Adapting to Degrees: Let $a$ and $b$ be relatively prime positive integers. We ask for the possible values of $a$ and $b$ such that the $\frac{a}{b}$-degree angle is constructible. This is the case iff the $\frac{2\pi a}{360b}$-radian angle is constructible. Let $d=\gcd(a,360)$. So we are interested in the constructibility of the $\frac{2\pi m}{n}$-radian angle, where $$m=\frac{a}{d} \text{ and } n=\frac{360b}{d}.$$ By the result for radians, we have constructibility precisely if $\frac{360b}{d}$ is a power of $2$ times a product of distinct Fermat primes.

Suppose $d$ is not divisible by $3$. Then $\frac{360b}{d}$ is not of the right shape, since it is divisible by $3^2$. So for constructibility we need $3|a$. In addition, since we assumed that $a$ and $b$ are relatively prime, $b$ cannot be divisible by $3$.

The other problematic prime is $5$. If $a$ is not divisible by $5$, then $b$ cannot be divisible by $5$, else the Fermat prime $5$ would occur more than once in the factorization of $\frac{360b}{d}$. And if $a$ is divisible by $5$, again $b$ cannot be, since $a$ and $b$ are relatively prime. Thus in either case $5$ cannot divide $b$. We have proved:

Theorem: Let $x=\frac{a}{b}$, where $a$ and $b$ are positive relatively prime integers. Then the $\frac{a}{b}$-degree angle is Euclidean constructible iff (i) $a$ is a multiple of $3$ and (ii) $b$ is a power of $2$ times a possibly empty product of distinct Fermat primes greater than $5$.

Comment: Presumably the second result (about degrees) has been proved many times. The part about avoiding the primes $3$ and $5$ in the denominator is an "accident" caused by the choice of degree as the unit. If the Babylonians had decided to have a $340$-unit circle, $3$ would no longer be special, but $5$ and $17$ would be.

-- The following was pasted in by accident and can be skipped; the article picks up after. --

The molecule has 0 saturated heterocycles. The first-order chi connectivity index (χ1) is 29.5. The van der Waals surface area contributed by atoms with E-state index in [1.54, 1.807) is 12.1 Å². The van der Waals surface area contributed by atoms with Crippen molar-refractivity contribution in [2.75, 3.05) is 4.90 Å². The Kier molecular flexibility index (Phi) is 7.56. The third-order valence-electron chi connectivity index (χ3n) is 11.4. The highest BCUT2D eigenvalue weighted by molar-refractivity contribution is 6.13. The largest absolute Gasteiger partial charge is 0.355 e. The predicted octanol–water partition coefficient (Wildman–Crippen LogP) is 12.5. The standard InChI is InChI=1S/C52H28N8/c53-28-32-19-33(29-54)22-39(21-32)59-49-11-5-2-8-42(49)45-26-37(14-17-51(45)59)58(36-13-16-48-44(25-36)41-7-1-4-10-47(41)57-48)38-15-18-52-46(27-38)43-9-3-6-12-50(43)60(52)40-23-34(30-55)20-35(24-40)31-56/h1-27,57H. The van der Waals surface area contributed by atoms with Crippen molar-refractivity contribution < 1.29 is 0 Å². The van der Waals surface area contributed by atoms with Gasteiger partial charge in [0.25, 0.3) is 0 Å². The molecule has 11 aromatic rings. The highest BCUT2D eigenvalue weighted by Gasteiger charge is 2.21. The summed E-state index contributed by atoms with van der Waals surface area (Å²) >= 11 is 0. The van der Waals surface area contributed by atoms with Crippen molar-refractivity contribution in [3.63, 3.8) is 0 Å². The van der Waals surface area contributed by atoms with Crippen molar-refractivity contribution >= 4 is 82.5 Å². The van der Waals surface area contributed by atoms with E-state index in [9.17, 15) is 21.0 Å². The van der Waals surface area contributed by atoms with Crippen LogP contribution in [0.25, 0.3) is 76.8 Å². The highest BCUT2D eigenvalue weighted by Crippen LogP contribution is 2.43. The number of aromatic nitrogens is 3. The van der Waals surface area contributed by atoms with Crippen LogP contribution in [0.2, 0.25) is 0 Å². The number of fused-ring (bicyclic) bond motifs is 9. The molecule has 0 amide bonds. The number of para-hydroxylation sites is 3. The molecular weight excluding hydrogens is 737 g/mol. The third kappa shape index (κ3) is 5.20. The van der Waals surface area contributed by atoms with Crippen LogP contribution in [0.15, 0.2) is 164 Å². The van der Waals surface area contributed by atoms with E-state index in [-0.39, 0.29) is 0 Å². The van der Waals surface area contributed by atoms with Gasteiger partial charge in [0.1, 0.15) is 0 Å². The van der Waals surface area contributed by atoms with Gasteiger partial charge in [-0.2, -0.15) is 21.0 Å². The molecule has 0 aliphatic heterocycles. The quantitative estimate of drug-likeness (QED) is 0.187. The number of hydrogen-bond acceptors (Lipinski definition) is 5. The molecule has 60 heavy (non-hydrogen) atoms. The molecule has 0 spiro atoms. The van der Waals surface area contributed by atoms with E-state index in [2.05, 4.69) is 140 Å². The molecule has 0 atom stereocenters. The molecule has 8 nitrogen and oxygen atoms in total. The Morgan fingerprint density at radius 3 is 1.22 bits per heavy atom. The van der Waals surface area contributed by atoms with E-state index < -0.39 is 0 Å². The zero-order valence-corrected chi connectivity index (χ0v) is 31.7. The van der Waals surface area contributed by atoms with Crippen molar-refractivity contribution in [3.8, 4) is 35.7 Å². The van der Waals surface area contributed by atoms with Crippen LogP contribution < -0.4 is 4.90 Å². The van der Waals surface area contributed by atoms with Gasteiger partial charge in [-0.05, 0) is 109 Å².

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@ André Nicolas: For the degree theorem: Keith Robin McLean, Constructing rational angles--(1), Math. Gazette 67 #440 (June 1983), 127-128; David H. Armitage, Constructing rational angles--(2), Math. Gazette 67 #440 (June 1983), 128-129. Also, every trig value for a rational degree angle is an algebraic number that can be expressed using radicals (easy) and a trig value for a rational degree angle is constructible if and only if the value can be expressed using real radicals (several references are at the following URL). – Dave L. Renfro Sep 21 '11 at 19:29
@Dave L. Renfro: Thank you! I searched briefly, kept getting usual trisection stuff, gave up too soon. Will check to see how much cleaner the Math Gazette solutions are. – André Nicolas Sep 21 '11 at 22:18
@Dave L. Renfro: Planning not to be at library until Friday. Do you have a web source for Armitage and McLean papers? – André Nicolas Sep 21 '11 at 22:28
@ André Nicolas: Sorry, but I don't have access to JSTOR (other than getting a temporary account set up at the local university library, which local residents can do here) and I do not know if either paper is on the internet anywhere other than by googling (which I haven't tried, since I assume you have). A somewhat related item you might be interested in is the following manuscript I wrote last April. You'll note that I tried to mostly pick references that are freely available on the internet (several of which are largely unknown, BTW). – Dave L. Renfro Sep 22 '11 at 15:56